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Twelve ampoules: Record level of antidote saves boys' lives after a spider bite


Twelve ampoules of antidote save boys after a spider bite
The news will particularly worry people who are afraid of spiders: a boy in Australia had to be given twelve doses of antidote to save his life after a spider bite. The world's most toxic animals live on the red continent.

Australia is home to numerous dangerous animal species
Taipan, brown snake, blue-ringed octopus, red-backed spider: Australia is home to numerous dangerous creatures, both in water and on land. The red continent is known as the home of the world's most toxic animals. The Sydney funnel web spider can also be dangerous for humans. A little boy who has survived the bite of such a spider can count himself all the happier - thanks to a record amount of antidote.

Twelve cans of antidote
With good luck, a 10-year-old Australian boy has survived the bite of a potentially deadly funnel-web spider, according to media reports. According to an article on the 9news portal, Matthew Mitchell was given the record amount of twelve doses of antidote.

The boy was reportedly bitten by a spider hiding in a shoe when he helped his father clear out the family house shed in a small town north of Sydney.

According to a report in the Daily Telegraph newspaper, the ten-year-old said, "She somehow grabbed my legs and I couldn't shake it off my finger."

His father explained: "The pain spread from the finger to the arm ... but he was conscious all the time."

Bite could have killed an adult
He made his son a kind of pressure bandage out of his t-shirt so that the spider's venom spreads more slowly in the body, and took him to the hospital.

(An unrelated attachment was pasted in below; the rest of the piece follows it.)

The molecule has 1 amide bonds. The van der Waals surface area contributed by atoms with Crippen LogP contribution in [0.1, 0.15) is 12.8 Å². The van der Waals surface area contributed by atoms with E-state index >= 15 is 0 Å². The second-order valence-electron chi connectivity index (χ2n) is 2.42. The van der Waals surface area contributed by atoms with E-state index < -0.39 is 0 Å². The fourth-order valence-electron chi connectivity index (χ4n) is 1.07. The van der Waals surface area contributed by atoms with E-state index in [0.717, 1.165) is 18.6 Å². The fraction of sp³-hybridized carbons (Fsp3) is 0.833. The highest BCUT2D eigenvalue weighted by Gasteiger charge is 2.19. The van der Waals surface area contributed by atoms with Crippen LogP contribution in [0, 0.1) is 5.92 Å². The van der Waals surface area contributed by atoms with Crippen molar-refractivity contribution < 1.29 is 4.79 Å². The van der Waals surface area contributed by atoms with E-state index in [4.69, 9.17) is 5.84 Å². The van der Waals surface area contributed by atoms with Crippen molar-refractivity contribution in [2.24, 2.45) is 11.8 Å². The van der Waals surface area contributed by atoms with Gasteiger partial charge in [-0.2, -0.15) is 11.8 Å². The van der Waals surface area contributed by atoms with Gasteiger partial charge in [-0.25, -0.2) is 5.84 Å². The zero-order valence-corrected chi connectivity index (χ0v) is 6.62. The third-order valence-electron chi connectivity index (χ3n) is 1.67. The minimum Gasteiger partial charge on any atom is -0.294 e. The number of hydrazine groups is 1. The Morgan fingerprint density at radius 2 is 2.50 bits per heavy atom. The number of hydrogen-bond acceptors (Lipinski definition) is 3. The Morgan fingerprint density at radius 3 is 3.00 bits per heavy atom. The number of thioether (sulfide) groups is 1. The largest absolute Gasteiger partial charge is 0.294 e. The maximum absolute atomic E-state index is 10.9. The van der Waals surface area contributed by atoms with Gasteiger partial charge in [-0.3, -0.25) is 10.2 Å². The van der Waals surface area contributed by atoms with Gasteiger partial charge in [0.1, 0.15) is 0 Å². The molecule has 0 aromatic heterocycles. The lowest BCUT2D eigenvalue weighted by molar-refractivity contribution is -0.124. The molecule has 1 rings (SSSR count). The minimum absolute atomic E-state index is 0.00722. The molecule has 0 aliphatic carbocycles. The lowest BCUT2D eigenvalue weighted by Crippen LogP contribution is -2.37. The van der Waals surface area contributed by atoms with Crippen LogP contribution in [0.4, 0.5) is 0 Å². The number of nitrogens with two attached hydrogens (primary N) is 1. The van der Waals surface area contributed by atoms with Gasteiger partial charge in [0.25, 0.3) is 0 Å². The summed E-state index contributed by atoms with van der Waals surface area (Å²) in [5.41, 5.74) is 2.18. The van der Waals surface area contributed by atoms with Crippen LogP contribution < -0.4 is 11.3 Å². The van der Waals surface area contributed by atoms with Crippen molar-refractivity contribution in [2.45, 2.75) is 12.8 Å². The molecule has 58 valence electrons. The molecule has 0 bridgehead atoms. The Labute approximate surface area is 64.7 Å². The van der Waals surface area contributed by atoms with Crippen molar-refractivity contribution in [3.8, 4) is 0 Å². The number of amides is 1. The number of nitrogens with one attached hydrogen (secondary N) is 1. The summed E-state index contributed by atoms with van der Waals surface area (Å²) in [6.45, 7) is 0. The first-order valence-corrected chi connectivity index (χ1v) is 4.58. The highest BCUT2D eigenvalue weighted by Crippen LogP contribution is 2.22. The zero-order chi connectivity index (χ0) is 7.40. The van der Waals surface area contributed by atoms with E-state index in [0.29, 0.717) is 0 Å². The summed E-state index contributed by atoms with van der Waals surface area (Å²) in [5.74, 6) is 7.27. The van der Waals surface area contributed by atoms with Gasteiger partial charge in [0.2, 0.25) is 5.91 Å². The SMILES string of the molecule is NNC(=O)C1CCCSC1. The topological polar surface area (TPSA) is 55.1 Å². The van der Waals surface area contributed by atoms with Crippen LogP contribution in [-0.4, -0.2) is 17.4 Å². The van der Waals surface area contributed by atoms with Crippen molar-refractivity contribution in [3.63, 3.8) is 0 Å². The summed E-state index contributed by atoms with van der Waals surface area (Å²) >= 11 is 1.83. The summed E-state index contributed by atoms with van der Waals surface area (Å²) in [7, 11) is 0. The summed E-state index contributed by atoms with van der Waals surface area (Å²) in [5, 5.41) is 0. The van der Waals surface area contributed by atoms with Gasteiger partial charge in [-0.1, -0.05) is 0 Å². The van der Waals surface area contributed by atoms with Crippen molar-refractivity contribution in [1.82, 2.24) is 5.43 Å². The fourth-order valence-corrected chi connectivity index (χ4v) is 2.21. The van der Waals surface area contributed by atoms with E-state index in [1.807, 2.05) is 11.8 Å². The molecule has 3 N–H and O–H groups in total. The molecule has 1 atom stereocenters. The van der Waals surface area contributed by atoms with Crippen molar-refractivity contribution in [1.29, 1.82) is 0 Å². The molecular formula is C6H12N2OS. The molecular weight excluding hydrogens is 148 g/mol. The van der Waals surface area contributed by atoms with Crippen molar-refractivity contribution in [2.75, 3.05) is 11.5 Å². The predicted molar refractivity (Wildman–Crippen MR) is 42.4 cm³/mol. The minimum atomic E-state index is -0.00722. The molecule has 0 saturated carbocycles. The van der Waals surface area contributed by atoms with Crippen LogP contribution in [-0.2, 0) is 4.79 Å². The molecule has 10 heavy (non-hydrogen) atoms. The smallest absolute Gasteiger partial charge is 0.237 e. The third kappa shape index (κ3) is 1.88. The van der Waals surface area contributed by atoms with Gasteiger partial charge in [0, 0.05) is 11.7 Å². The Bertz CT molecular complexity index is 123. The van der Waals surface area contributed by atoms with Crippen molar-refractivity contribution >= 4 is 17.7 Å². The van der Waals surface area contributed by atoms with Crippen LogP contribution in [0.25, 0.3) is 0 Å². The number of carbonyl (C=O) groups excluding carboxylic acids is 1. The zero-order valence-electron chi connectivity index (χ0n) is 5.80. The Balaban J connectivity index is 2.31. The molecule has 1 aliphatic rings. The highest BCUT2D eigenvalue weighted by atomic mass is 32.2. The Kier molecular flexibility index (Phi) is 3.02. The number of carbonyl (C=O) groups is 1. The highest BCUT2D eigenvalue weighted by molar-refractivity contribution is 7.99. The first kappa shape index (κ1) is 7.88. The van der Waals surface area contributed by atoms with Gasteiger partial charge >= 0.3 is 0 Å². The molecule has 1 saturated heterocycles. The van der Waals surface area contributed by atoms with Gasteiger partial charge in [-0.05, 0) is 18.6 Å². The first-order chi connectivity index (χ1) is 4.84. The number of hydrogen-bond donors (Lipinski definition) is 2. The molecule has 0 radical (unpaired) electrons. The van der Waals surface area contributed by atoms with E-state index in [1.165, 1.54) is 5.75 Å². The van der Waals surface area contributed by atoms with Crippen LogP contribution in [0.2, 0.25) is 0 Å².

The boy had been shaken by convulsions, but survived thanks to the record amount of antidote he was given.

The animal was reportedly captured and taken to the Australian Reptile Park, where spiders are milked to use poison to make antidote.

"There is no doubt that the bite (without an antidote) would have been fatal," said the father. "A small child is more at risk, but this bite would have killed an adult too."

One of the most poisonous spiders in the world
The funnel-web spider is one of the most poisonous spiders in the world. However, according to media reports, there has been no death from this spider species in Australia since 1979. Last year, however, a 22-year-old person died from a bite from a red-backed spider.

In Germany there are poisonous, but no deadly spiders. The most dangerous in this country are probably nurse-thorn fingers, which are spreading more and more in Berlin and Brandenburg.

It is the only spider species in Central Europe "that is able to penetrate human skin with its jaw claws and inject its poison," the Brandenburg Nature Conservation Association (NABU) writes on its website.

However, people with permanent damage or fatalities are not known. “Victims often compare the pain of the bite to that of a wasp sting. Shortly after, a sharp pain appears at the bite site. Since the affected limbs can swell extremely, a doctor should be consulted under all circumstances, ”the experts advise. (ad)

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